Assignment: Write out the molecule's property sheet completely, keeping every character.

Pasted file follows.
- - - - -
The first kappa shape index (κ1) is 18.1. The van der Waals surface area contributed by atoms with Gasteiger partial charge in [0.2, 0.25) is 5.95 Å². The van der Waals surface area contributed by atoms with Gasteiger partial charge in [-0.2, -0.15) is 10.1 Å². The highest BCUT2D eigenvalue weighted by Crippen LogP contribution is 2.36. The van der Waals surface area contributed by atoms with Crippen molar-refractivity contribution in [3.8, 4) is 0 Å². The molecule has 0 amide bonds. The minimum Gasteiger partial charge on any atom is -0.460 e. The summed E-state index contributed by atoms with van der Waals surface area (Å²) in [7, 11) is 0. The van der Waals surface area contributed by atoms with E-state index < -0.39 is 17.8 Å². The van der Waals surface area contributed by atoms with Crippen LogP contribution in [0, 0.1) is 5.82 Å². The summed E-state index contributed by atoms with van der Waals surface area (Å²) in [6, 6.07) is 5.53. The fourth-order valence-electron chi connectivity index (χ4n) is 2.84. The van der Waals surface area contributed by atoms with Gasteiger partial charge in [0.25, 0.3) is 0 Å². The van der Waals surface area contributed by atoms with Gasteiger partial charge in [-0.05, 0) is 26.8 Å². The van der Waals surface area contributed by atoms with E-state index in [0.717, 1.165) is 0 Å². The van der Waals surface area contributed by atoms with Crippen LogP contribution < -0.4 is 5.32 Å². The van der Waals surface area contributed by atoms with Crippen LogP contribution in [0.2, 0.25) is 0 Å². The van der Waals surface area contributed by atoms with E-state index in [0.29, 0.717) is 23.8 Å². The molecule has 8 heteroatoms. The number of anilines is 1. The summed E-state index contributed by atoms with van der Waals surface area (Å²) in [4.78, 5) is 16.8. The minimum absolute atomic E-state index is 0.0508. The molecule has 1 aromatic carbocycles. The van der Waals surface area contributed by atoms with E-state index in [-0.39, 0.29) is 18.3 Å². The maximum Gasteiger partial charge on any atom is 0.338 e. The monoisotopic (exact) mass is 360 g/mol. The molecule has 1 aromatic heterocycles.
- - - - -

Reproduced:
The first kappa shape index (κ1) is 18.1. The van der Waals surface area contributed by atoms with Gasteiger partial charge in [0.2, 0.25) is 5.95 Å². The van der Waals surface area contributed by atoms with Gasteiger partial charge in [-0.2, -0.15) is 10.1 Å². The highest BCUT2D eigenvalue weighted by Crippen LogP contribution is 2.36. The van der Waals surface area contributed by atoms with Crippen molar-refractivity contribution in [3.8, 4) is 0 Å². The molecule has 0 amide bonds. The minimum Gasteiger partial charge on any atom is -0.460 e. The summed E-state index contributed by atoms with van der Waals surface area (Å²) in [7, 11) is 0. The van der Waals surface area contributed by atoms with E-state index < -0.39 is 17.8 Å². The van der Waals surface area contributed by atoms with Crippen LogP contribution in [0, 0.1) is 5.82 Å². The summed E-state index contributed by atoms with van der Waals surface area (Å²) in [6, 6.07) is 5.53. The fourth-order valence-electron chi connectivity index (χ4n) is 2.84. The van der Waals surface area contributed by atoms with Gasteiger partial charge in [0.25, 0.3) is 0 Å². The van der Waals surface area contributed by atoms with Gasteiger partial charge in [-0.05, 0) is 26.8 Å². The van der Waals surface area contributed by atoms with E-state index in [0.717, 1.165) is 0 Å². The van der Waals surface area contributed by atoms with Crippen LogP contribution < -0.4 is 5.32 Å². The van der Waals surface area contributed by atoms with Crippen LogP contribution in [0.2, 0.25) is 0 Å². The van der Waals surface area contributed by atoms with E-state index in [0.29, 0.717) is 23.8 Å². The molecule has 8 heteroatoms. The number of anilines is 1. The summed E-state index contributed by atoms with van der Waals surface area (Å²) in [4.78, 5) is 16.8. The minimum absolute atomic E-state index is 0.0508. The molecule has 1 aromatic carbocycles. The van der Waals surface area contributed by atoms with E-state index in [-0.39, 0.29) is 18.3 Å². The maximum Gasteiger partial charge on any atom is 0.338 e. The monoisotopic (exact) mass is 360 g/mol. The molecule has 1 aromatic heterocycles.